How does this fit with what I wrote at the beginning of this post? I clearly disagree with, and don’t appreciate, folks who keep too many fish, too large a fish, etc. in small tanks. Is my viewpoint out of the norm? Who is to say how many fish is the “right” number for a given sized tank? Who determined that keeping a single, adult Oscar in a 30 gallon tank is irresponsible? I like to think that the majority of thoughtful fish keepers would agree that the Oscar scenario is a bad one.
I saw a video this week, on Facebook, of an individual who had four 6”+ fish in a tank that appeared to be no more than 48” long with a divider on one end holding a female in what looked like about a 12” section. Based on the video, I’m guessing the tank to be a 55g. The purpose of the video post wasn’t to ask for help with something but rather to just point out that the poster is getting a larger tank. However, the tank in the video didn’t have a single decoration, rock, etc. except for the end with the separated female. Nothing other than about 1” of substrate, a submersible heater, and a powerhead. Some folks keep fish in a similar way.
I see fish tank examples described above all too often. In fact, I wrote about it in an earlier post, so it clearly resonates with me in a negative way. What do you think?
Actually, the tank isn't new. It's been storage for a while. As I mentioned in the previous post, I ordered some cichlids from Mike's Cichlids in Florida. Their policy is to, at their discretion, ship an extra fish or two of each species in your order if you order multiples. This is in case of DOAs. That policy doesn't apply to single fish orders (singles of a species).
I ordered a pair of 5 different species, and they shipped an extra fish with four of them - Telmatochromis temporalis, Pseudo. Elongatus Chailosi, Pseudo Red Top Ndumbi, and Lamprologus tretocephalus. Not knowing behorehand what I would get in terms of extras and not knowing how many DOAs I might get, I erred on the side of caution and set up the 40g. However, I didn't do a final set up with it (e.g, I didn't add substrate, rock, or permanent filtration). I wanted to be prepared for extra fish that I knew I probably wouldn't add to either the 75g or the 55g, but I didn't relish the thought of adding sand to a tank that I might end up taking right back down.
Because the temporalis are quite small as adults and they were going in the 75g Tang tank, I just put them all there. I ordered two Trets, and they sent three, one of which was significantly larger than the other two. Due to their reputation as belligerent Tangs, I elected not to put all three in the 75g. Furthermore, I didn't want to put three Chailosi and three Red Tops in the 55g Malawi tank with the other tank inhabitants (mbuna). Thus, into the 40g went a Tret, a Chailosi, and a Red Top. Yes, that's two Malawi cichlids and a Tanganyikan. However, the tank is plenty large enough and the three species can co-exist just fine.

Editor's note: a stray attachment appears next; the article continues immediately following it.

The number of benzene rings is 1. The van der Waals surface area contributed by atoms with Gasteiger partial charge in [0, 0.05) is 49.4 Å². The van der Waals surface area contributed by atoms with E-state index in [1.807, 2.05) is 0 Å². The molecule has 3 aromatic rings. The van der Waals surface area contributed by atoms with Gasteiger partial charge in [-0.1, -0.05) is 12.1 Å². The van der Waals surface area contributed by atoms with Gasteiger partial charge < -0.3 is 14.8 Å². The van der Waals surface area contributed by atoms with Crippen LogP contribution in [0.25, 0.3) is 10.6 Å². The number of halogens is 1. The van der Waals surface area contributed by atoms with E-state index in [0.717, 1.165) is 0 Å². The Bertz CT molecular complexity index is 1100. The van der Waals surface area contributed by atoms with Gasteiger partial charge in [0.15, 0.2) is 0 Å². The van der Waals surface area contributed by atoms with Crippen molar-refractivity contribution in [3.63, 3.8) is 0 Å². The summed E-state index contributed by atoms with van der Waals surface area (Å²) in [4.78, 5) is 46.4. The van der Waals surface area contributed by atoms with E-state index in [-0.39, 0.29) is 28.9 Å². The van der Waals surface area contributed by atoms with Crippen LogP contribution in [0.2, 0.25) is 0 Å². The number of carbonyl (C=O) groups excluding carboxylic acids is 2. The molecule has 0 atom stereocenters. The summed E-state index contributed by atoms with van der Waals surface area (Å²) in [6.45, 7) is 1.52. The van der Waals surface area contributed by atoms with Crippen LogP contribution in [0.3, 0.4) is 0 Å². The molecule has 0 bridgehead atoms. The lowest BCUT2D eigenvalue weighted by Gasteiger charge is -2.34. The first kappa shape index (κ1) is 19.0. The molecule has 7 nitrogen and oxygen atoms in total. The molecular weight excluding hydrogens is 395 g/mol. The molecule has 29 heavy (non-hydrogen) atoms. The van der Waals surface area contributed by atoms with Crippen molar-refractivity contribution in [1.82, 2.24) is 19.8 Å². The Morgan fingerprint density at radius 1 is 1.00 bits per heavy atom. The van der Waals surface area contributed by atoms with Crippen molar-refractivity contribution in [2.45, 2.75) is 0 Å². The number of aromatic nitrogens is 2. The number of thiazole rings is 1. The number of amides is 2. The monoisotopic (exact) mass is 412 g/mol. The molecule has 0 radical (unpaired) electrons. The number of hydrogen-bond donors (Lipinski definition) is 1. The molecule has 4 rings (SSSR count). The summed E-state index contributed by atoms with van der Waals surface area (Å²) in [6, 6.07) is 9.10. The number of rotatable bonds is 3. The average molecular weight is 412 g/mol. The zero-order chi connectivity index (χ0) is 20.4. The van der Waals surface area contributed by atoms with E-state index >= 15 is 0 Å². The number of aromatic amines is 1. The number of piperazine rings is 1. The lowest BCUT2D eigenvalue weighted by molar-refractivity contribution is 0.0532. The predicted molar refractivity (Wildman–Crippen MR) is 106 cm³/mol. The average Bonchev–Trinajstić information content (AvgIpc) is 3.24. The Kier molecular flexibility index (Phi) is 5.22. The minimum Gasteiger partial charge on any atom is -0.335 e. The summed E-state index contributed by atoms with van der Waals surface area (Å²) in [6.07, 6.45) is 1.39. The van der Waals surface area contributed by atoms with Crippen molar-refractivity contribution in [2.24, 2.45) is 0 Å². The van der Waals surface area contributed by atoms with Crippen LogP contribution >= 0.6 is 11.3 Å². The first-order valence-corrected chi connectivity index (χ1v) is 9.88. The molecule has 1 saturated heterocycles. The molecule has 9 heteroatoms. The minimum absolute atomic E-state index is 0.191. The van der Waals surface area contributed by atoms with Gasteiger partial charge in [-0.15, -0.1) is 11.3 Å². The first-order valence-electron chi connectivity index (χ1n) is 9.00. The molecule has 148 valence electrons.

I added all three to a nearly bare tank, save for a sheet of egg crate light diffuser on the bottom. On top of the egg crate I added four or five rocks for shelter. Sadly, the Tret did not survive longer than 36 hours. I saw no evidence that it was being harassed by the two mbuna but I noticed it just didn't look right within several hours of adding it.
The next obvious problem was to add the sand while the fish were in the tank. That's not a process I would recommend for someone without experience with a sand substrate. One of the biggest nuisances with adding sand is that it will invariably cloud the tank. However, I was prepared for this possibility. Having the proper hardware (i.e., filtration) can substantially mitigate this and, thankfully, I had it.
Those of you who read the blog regularly, and have for a while, will remember the post on the canister filters I built nearly a year ago using large condiment bottles. I stuffed two of these bottles with polyester fill to help clear the water, in conjunction with the two temporary AquaClears I set up for the regular filtration.
You can see a photo of the tank below with the bottle filters on each end of the tank. The intake end of the right filter is stuffed with Polyfilter. I like to use this whenever I add anything new to a tank (decorations, rocks, etc.). It does an awesome job of removing toxins and other nefarious chemicals. All four filters had the tank cleared in a matter of hours.
The Cichlid Room Companion
Tropical Fish Hobbyist
American Cichlid Assoc.
African Cichlid Hub